Format

Send to

Choose Destination

Combined supplementation of folic acid and vitamin E diminishes diabetes-induced embryotoxicity in rats.

Author information

1
Department of Medical Cell Biology, Uppsala University, Uppsala, Sweden. Mattias.Gareskog@medcellbiol.uu.se

Abstract

BACKGROUND:

Oxidative stress and enhanced apoptosis may be involved in the induction of embryonic dysmorphogenesis in diabetic pregnancy. Administration of folic acid or vitamin E diminishes embryonic dysmorphogenesis. We aimed to evaluate the effect of combined treatment with folic acid and vitamin E on the disturbed development in embryos of diabetic rats.

METHODS:

Pregnant nondiabetic and diabetic rats were treated with daily injections of 15 mg/kg folic acid or with 5% vitamin E in the diet. A third group received combined treatment. Day 10 and day 11 embryos were evaluated for development and apoptotic profile.

RESULTS:

We found increased malformations, resorptions, and profound growth retardation in embryos of diabetic rats compared to control embryos. Vitamin E or folic acid alone, or the 2 compounds combined, normalized embryonic demise. Maternal diabetes caused decreased nuclear factor-kappaB (NF-kappaB) activity and B-cell lymphoma 2 (Bcl-2) protein level, and increased Bcl-2-associated x proteins (Bax) in embryos. Supplementation of vitamin E alone normalized the Bax protein level in a diabetic environment. Administration of folic acid to diabetic rats increased NF-kappaB activity and Bcl-2 protein level. Combined treatment normalized Bcl-2 and Bax protein level in a diabetic environment.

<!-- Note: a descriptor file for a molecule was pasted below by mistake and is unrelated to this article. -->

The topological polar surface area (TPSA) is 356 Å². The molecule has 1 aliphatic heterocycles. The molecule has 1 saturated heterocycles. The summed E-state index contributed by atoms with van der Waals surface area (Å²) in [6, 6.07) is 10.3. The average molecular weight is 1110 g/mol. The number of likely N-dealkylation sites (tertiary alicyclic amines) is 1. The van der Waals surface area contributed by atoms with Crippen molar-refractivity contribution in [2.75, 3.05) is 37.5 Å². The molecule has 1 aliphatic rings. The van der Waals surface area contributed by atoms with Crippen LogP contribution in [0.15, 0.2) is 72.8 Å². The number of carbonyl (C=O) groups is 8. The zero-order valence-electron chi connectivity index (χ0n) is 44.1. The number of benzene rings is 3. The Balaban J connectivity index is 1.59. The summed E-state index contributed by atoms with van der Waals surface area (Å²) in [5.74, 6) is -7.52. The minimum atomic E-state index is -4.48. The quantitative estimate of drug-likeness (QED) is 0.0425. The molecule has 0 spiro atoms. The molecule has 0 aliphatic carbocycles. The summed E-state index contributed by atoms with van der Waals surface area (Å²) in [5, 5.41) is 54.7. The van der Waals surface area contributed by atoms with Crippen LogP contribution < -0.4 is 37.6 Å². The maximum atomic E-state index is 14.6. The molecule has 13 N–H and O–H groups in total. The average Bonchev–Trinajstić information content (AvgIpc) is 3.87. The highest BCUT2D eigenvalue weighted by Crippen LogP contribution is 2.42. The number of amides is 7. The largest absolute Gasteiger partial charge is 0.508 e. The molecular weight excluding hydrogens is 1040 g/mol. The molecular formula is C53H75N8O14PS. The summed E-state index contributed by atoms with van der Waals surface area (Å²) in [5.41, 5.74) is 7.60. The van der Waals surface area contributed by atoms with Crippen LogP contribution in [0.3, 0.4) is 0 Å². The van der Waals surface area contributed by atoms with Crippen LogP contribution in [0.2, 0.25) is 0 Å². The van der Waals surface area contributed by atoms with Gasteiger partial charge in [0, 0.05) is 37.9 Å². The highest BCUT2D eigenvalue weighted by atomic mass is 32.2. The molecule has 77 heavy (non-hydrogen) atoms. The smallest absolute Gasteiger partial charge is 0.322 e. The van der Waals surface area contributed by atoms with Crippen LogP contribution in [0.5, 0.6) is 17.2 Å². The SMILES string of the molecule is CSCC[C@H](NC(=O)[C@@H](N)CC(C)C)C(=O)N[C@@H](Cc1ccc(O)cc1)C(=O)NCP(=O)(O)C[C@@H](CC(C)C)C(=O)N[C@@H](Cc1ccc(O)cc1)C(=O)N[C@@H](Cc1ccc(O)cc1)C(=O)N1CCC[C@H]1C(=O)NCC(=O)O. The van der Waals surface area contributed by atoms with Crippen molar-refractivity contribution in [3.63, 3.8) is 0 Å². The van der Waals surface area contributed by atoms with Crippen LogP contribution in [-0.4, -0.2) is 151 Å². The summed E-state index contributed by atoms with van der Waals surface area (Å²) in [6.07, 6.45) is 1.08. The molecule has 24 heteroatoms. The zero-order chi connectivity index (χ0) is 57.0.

CONCLUSIONS:

Combined supplementation of folic acid and vitamin E to pregnant diabetic rats diminished diabetes-induced malformations and resorptions, concomitant with normalization of apoptotic protein levels. No treatment completely abolished the embryonic demise; therefore, other mechanisms than oxidative stress and apoptosis are likely to be involved in diabetic embryopathy.

PMID:
16933212
DOI:
10.1002/bdra.20278
[Indexed for MEDLINE]

Supplemental Content

Full text links

Icon for Wiley
Loading ...
Support Center